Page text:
For example, the New Haven Inclusion Cases, 399 U.S. 392, 90 S. Ct. 2054, 26 L. Ed. 2d 691 (1970) recognized as valid a plan of reorganization in which the Debtor would first dispose of its rail operations and then reorganize as a holding company. But when the Penn Central Trustees filed a somewhat similar plan, the ICC purported to hold that it would not constitute a plan of reorganization under § 77. While this ruling does not, of course, represent the final word on the subject, it serves to point up the potential for conflicting views.

I find it unnecessary to resolve this doctrinal dispute at the present time. For it is at least clear that in adopting the 1973 Act, Congress was attempting to deal only with the rail assets of railroads in reorganization, and that, for purposes of § 207(b) only a reorganization of those rail assets, pursuant to a plan involving continuation of rail service by the Debtor, would pass muster.

Moreover, I am persuaded that reorganizability must be determined on the assumption that the existing regulatory and operational setting will continue. From the very inception of these proceedings, it has been reasonably clear that, if certain conditions could be altered, the Debtor could be made viable. The needed changes elimination of plant redundancy, reductions in crew consists, full reimbursement for passenger service, improvement in rates and divisions, and, more recently, substantial governmental financial assistance are not within the control of the Trustees or this Court, and have not been realized.

The issue, then, is whether there is now any reasonable prospect that continuation of the Debtor's rail operations under existing constraints will produce enough net income, soon enough, to support adequately a realistic re-capitalization of the enterprise. Applying the familiar figure of speech, we are concerned with the existence and relative intensity of the light at the end of the tunnel, and also with the length of the tunnel and the further burdens involved in traversing it.

 
III. FINDINGS OF FACT

1. During the period from the filing of the Debtor's reorganization petition on June 21, 1970, to December 31, 1973, the Debtor's operations have produced losses in ordinary income, calculated in accordance with ICC regulations (49 CFR Part 1201, 501-51) totalling $851.1 million.

2. The Debtor has been able to continue operations during this period only by deferring payments of virtually all real estate taxes, rentals of leased lines, and interest (including mortgage and collateral trust bonds) other than equipment obligations.

3. Non-recurring income aggregating $155.3 million from trustees certificates, sales of real property and equipment, sales of securities, and drawdowns from escrowed funds, have been utilized to sustain operations.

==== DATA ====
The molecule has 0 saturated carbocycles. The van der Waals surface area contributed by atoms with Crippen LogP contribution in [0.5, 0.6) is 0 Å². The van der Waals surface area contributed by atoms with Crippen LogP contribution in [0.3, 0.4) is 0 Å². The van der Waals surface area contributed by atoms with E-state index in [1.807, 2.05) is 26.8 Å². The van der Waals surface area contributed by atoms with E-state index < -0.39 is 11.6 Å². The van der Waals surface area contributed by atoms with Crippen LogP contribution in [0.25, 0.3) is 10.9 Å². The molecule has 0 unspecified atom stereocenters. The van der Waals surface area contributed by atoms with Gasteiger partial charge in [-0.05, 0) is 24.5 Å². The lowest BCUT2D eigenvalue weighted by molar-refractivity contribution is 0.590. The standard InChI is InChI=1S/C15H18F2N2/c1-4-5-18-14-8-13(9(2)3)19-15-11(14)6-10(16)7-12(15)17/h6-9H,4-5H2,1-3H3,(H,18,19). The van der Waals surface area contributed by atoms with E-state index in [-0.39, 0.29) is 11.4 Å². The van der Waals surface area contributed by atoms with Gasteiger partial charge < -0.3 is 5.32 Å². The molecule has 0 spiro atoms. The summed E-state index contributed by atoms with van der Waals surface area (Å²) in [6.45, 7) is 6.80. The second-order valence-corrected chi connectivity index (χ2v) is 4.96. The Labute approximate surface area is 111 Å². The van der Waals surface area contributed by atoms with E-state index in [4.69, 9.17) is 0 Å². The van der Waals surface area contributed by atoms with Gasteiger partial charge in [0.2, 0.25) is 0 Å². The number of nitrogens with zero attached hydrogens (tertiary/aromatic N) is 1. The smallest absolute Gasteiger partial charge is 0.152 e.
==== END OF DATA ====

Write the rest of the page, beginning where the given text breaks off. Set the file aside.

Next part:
*836 4. The charts below show the ordinary losses, deferrals, and applications of non-recurring income on an annual basis and the detail relating to non-recurring income.

 
                         Summary of Financial Results
                                 ($ in millions)
                                                 Deferred Taxes             Non-Recurring
                                                  Leased Line
                                  Ordinary         Rents and                 Sources
                               Income (Loss)  Interst Oblig.[*]  of Cash
June 21 to Dec. 31, 1970            $(179.7)         $142.8
Year 1971                            (284.5)          163.9                   $ 96.6
Year 1972                            (197.9)          156.1                     25.0
Year 1973                            (189.0)          143.1                     33.7
                                    ________         ______                   _________
Total June 21, 1970 to
December 31, 1973                   $(851.1)         $605.9                   $155.3[**]Detail of Non-Recurring Sources of Cash
Sources                                             1971      1972      1973
Trustees Certificates Drawdown                       $75.0     $25.0
Tenants Tax Escrow Account                             3.1
Proceeds from New Haven Property Sale                  9.1
Sale of Freight Cars to P & LE                         7.3
Mortgage Trustees Drawdown-Selkirk Improvement         2.1
M.B.T.A. Settlement                                                      $ 9.1
Proceeds from Madison Square Garden                                        2.4
Proceeds from Sale of Contingent Compensation Fund                         6.5
"Agnes" Flood Loan                                                        15.7
                                                     ______      _____   ______
Total                                                $96.6      $25.0    $33.7

5. The aggregate annual expenditures, including all road depreciation accounts, for maintenance of way and structures by the New Haven, New York Central, and Pennsylvania Railroads from 1957 to 1968 and the Debtor's expenditures since the merger, are reflected below: